In today’s fast-paced world, anxiety has become a prevalent and concerning issue affecting individuals of all ages. The COVID-19 pandemic has further exacerbated this problem, with feelings of fear, worry, and uncertainty becoming more common. As we strive to find effective interventions for anxiety, the emerging field of connected health, combined with biofeedback techniques, holds great promise.

Understanding Anxiety
Anxiety, a complex interplay of psychological and physiological factors, manifests as a state of fear, uneasiness, and nervousness. It is a natural response to stress, serving as a signal of potential danger. However, when anxiety becomes persistent and overwhelming, it may indicate the presence of an anxiety disorder. These disorders, such as Generalized Anxiety Disorder, Panic Disorder, or Posttraumatic Stress Disorder, can significantly impact a person’s well-being and quality of life.

A person suffering from anxiety

The Rise of Anxiety
Anxiety disorders have been on the rise globally, and Sweden is no exception. Self-reported anxiety and nervousness have witnessed an 11% increase in the country between 2011 and 2021. Women tend to be more affected than men across all age groups. The contributing factors to anxiety disorders are multifaceted, including difficult life experiences, environmental influences, health behaviors, and various physical factors such as genetics and brain chemistry.

Connected Health Interventions for Anxiety
Connected health, the integration of information communication technology into healthcare, offers innovative solutions for managing anxiety. Among the various digital interventions, biofeedback stands out as a non-pharmacological and non-invasive approach. Biofeedback leverages the measurement of physiological changes associated with psychological states, enabling individuals to monitor and control their bodily functions influenced by anxiety.

Advantages of Biofeedback
Technological advancements have made biofeedback more accessible, affordable, and user-friendly. It allows individuals to gain awareness and insight into their physiological changes, empowering them to better regulate their mental states. Biofeedback can help individuals recognize internal states linked to arousal and relaxation, fostering a sense of self-efficacy and control. By addressing both psychological and physiological symptoms, biofeedback holds immense potential in anxiety detection and treatment.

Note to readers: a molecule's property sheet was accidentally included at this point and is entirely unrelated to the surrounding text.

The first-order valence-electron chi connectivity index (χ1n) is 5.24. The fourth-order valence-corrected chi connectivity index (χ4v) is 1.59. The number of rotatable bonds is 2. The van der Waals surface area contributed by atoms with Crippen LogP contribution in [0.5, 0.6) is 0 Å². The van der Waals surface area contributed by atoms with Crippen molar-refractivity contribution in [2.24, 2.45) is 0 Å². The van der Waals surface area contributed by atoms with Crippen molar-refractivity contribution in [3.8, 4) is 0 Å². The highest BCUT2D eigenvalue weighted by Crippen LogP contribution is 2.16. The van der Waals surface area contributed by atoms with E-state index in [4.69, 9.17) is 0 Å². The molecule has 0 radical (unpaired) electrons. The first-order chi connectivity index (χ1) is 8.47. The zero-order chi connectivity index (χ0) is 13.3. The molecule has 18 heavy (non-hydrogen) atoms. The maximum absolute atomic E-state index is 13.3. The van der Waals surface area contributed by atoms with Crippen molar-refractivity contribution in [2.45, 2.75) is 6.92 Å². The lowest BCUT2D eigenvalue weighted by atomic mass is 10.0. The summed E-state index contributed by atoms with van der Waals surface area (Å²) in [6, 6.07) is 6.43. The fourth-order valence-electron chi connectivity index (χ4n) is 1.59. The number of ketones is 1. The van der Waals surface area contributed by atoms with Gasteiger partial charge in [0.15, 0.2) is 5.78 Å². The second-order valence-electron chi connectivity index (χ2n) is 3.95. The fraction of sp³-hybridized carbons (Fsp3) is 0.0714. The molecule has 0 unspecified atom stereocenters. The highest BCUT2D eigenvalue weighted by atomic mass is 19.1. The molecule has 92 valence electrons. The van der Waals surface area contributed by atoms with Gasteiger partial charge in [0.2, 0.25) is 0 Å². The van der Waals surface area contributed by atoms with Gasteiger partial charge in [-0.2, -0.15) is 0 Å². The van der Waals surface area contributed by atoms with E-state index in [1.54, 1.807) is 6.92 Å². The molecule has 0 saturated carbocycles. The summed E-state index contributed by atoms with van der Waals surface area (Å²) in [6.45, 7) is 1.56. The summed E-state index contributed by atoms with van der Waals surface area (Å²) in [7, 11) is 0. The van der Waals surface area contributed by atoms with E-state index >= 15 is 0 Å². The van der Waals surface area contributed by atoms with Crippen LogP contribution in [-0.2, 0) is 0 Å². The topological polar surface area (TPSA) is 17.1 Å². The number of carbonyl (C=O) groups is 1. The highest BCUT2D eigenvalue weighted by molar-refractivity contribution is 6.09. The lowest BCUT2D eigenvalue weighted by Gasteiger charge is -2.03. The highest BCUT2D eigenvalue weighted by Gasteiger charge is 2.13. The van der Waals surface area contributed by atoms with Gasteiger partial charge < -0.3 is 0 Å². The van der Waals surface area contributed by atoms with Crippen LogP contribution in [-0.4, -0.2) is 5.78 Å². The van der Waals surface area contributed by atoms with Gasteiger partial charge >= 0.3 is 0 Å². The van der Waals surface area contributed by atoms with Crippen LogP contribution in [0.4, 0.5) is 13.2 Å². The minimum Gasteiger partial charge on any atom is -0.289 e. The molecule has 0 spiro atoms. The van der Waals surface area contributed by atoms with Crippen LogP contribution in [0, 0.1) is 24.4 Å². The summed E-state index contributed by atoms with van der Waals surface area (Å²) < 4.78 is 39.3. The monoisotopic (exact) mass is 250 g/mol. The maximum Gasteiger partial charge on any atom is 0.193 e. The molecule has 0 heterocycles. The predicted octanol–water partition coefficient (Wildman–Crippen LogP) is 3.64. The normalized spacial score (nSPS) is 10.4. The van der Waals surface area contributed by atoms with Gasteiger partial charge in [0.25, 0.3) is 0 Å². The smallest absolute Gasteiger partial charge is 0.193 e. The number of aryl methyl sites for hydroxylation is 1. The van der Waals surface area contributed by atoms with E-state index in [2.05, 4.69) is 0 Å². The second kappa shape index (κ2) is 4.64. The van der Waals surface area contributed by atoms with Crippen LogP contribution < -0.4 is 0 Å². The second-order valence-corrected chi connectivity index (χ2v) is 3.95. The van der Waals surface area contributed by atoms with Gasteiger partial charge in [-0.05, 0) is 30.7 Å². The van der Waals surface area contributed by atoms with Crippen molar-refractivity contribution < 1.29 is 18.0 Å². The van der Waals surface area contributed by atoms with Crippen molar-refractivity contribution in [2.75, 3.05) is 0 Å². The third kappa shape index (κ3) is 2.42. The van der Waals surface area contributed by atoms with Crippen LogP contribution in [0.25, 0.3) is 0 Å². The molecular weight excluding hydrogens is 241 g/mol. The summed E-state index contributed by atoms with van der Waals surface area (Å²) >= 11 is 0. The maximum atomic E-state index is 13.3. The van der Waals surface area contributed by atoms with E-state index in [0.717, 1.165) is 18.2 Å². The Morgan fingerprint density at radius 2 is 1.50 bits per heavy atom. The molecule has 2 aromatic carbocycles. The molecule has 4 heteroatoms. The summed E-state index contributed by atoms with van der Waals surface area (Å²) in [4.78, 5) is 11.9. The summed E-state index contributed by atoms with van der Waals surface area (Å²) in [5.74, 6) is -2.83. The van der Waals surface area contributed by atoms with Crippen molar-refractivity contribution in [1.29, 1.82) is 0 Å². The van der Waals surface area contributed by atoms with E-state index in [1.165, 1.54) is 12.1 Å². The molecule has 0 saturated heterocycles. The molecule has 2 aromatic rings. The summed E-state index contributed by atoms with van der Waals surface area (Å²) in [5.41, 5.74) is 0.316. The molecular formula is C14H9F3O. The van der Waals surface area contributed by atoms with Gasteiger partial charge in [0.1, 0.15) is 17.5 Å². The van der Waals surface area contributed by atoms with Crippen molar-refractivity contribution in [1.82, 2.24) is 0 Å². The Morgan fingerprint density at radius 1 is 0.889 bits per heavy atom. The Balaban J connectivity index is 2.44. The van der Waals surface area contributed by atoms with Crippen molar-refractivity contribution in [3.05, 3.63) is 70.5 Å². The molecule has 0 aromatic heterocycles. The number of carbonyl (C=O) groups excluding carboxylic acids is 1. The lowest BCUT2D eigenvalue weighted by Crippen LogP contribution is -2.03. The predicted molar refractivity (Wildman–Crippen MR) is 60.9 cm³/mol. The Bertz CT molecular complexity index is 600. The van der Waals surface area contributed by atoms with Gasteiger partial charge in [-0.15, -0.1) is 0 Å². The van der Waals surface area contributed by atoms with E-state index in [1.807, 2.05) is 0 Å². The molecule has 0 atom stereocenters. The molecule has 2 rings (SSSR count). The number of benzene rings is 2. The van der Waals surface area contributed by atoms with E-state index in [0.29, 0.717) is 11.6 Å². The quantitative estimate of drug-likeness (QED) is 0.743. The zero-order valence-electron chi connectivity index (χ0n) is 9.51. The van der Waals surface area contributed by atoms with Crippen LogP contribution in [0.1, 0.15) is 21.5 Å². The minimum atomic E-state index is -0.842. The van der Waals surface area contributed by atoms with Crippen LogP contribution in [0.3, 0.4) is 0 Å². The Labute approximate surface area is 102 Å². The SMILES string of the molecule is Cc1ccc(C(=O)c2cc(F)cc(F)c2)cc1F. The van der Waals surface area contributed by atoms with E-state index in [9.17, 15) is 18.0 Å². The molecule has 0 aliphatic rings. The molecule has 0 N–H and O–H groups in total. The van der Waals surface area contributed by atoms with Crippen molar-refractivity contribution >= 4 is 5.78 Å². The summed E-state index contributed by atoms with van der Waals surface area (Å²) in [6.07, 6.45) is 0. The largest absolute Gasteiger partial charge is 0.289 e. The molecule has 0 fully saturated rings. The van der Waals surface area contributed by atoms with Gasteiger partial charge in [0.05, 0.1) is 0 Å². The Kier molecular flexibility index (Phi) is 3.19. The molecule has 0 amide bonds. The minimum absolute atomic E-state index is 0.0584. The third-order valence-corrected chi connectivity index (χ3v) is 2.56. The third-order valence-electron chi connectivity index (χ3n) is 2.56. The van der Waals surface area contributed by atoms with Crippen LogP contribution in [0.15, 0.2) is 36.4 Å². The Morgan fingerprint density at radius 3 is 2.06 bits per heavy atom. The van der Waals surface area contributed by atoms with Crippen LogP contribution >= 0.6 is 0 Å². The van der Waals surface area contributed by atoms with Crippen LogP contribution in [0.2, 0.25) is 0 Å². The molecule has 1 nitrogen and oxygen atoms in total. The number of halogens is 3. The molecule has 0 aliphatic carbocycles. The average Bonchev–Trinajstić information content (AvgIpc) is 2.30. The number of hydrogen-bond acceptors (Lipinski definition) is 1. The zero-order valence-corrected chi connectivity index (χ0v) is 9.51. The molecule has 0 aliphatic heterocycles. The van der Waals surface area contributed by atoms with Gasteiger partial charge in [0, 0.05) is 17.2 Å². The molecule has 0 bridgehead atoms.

Types of Biofeedback and Their Applications
Biofeedback utilizes various sources of biodata, including respiration, brain activity (neurofeedback), muscle tension, skin conductance, temperature, and heart rate variability. Our systematic literature review has revealed that biofeedback interventions for anxiety primarily leverage two types of feedback: modifications to user interface and experience or visual presentations of physiological changes. Virtual Reality (VR) has emerged as a powerful tool, enhancing the efficacy of biofeedback interventions by providing immersive exposure therapy experiences. Serious games coupled with biofeedback have also shown promising results, influencing behavior and facilitating learning.

Biofeedback is often combined with relaxation techniques, such as progressive relaxation, breathing exercises, and meditation. These practices have demonstrated effectiveness in reducing anxiety and stress. In biofeedback-based interventions, individuals receive real-time feedback on their physiological measurements, fostering a deeper understanding of the mind-body connection. Music therapy, coupled with biofeedback, has also yielded positive outcomes, regulating both physical and mental health.

The Road Ahead
As we delve deeper into the realm of biofeedback-based connected health interventions for anxiety, ongoing research and development are crucial. Further exploration of different sensors, treatment techniques, and physiological data collection methods will enhance the efficacy and accessibility of these interventions. Collaborations between researchers, clinicians, and technology experts hold the potential to transform anxiety management and empower individuals to lead healthier, more fulfilling lives.

Reference: Alneyadi, M., Drissi, N., Almeqbaali, M., and Ouhbi, S. (2021). Biofeedback-based Connected Mental Health Interventions for Anxiety: Systematic Literature Review. JMIR mHealth and uHealth, 9(4): e26038, doi: 10.2196/26038